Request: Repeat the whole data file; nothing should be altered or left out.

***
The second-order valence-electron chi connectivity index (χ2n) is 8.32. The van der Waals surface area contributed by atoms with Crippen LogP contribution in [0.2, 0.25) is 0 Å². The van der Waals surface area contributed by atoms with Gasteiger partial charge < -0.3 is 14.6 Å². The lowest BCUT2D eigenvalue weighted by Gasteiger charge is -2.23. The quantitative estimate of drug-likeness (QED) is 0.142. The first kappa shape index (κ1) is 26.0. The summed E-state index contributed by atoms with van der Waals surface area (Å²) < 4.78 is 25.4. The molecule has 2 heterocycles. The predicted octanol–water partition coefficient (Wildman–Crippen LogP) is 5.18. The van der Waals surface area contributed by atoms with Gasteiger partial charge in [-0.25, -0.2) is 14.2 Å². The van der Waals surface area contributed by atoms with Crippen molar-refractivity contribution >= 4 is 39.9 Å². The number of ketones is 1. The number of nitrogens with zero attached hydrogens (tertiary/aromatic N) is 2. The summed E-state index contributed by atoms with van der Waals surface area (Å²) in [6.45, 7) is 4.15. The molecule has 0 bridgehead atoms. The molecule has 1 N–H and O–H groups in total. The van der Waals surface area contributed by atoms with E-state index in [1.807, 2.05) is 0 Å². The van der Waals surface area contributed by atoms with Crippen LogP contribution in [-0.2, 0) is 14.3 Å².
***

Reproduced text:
The second-order valence-electron chi connectivity index (χ2n) is 8.32. The van der Waals surface area contributed by atoms with Crippen LogP contribution in [0.2, 0.25) is 0 Å². The van der Waals surface area contributed by atoms with Gasteiger partial charge < -0.3 is 14.6 Å². The lowest BCUT2D eigenvalue weighted by Gasteiger charge is -2.23. The quantitative estimate of drug-likeness (QED) is 0.142. The first kappa shape index (κ1) is 26.0. The summed E-state index contributed by atoms with van der Waals surface area (Å²) < 4.78 is 25.4. The molecule has 2 heterocycles. The predicted octanol–water partition coefficient (Wildman–Crippen LogP) is 5.18. The van der Waals surface area contributed by atoms with Gasteiger partial charge in [-0.25, -0.2) is 14.2 Å². The van der Waals surface area contributed by atoms with Crippen molar-refractivity contribution >= 4 is 39.9 Å². The number of ketones is 1. The number of nitrogens with zero attached hydrogens (tertiary/aromatic N) is 2. The summed E-state index contributed by atoms with van der Waals surface area (Å²) in [6.45, 7) is 4.15. The molecule has 0 bridgehead atoms. The molecule has 1 N–H and O–H groups in total. The van der Waals surface area contributed by atoms with E-state index in [1.807, 2.05) is 0 Å². The van der Waals surface area contributed by atoms with Crippen LogP contribution in [-0.2, 0) is 14.3 Å².